This could have been the scene of an assassination.
Truth is indeed stranger than fiction.
In Book One of The Mandela Trilogy (which I’m hoping to have published before the end of 2017) the opening chapter reveals a plot by the CCB, a covert creation of South African Military Intelligence, to assassinate Nelson Mandela shortly before his release from prison. This plot is code-named MAMUD, an acronym for Mandela Must Die.
This is, of course, fiction, the creation of the author’s imagination. So you can imagine my surprise when the news broke three weeks ago alleging that a plot had indeed been hatched to assassinate the great man at his inauguration in 1994,
four years after his release from prison. Furthermore, as in my fictional account, this foiled plan emanated from within the ranks of government!
This ongoing court case is sketchy on details, but here are the basics:
- Major-General Andre Lincoln, a former ANC underground operative, obtained information “that someone, a sharpshooter, would shoot President Mandela at his inauguration…. The firearm to be used was in a certain office of the Organised Crime unit.”
- A handcrafted rifle was found under the desk of a senior police officer in Pretoria, however, Lincoln said, he had to turn to the High Court in Pretoria to obtain a search and seizure warrant. Top police officers quashed the probe.
- Lincoln said that the plot to assassinate Madiba was “totally covered up” and that the investigation continued to be blocked by the police at all levels. The intended crime was never properly investigated.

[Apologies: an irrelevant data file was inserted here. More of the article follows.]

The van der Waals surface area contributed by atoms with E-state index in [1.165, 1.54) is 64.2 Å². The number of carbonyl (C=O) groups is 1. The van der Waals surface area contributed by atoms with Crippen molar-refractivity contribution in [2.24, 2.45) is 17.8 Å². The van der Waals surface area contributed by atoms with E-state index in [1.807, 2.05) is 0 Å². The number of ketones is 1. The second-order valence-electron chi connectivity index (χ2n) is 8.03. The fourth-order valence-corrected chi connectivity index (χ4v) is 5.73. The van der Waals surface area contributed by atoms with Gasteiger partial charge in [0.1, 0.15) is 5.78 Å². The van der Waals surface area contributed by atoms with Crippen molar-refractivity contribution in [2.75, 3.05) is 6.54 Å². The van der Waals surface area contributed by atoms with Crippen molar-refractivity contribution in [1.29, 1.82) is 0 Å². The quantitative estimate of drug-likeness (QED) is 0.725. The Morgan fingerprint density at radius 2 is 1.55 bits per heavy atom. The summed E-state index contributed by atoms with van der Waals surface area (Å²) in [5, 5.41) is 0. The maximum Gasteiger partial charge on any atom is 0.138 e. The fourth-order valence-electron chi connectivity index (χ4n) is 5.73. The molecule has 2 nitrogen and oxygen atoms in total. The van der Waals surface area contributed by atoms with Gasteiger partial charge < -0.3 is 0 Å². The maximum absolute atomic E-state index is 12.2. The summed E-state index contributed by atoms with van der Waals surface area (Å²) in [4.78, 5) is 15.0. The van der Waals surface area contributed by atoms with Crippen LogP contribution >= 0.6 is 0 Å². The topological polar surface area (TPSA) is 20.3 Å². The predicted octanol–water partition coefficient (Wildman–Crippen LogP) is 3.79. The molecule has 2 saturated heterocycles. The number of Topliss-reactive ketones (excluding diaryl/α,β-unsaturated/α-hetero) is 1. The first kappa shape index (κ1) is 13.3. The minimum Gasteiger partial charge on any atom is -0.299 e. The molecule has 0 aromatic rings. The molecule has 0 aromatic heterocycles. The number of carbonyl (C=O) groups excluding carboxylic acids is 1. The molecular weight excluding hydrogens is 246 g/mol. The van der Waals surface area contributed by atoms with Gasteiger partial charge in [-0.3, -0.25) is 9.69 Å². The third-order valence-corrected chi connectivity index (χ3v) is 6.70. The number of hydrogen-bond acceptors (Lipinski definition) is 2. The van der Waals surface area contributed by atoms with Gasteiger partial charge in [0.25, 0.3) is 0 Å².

- Lincoln further alleges that the head of Organised Crime, Neels Venter, and the minister of Foreign Affairs, Pallo Jordan, were on the payroll of a notorious mafia kingpin, Vito Palazollo. Venter and his officers were involved in a covert operation, ‘Project Donna’, involving the printing of counterfeit money. Some of the officers working in Donna were linked to the Mandela assassination plot.
- Lincoln headed a Presidential Investigation Task Unit set up by Mandela in 1996. Its work too was sabotaged and hampered at every turn by the police.
The trial continues and I shall be watching with interest.
I must admit to a little smugness as I read the breaking story. When I got to the part that detailed the modus operandi of the of the assassination plan I got goosebumps: the similarities to Book Two of my trilogy were eerie!
As any writer of fiction knows, the muse is real.
The most original plot and character ideas come from a place outside of the author’s own conscious imagination. This is the primary reward of writing fiction and is the reason writers continue writing despite the long delays in being published. Being a part of a creative process is inspirational, and being inspired is one of life’s rarest pleasures.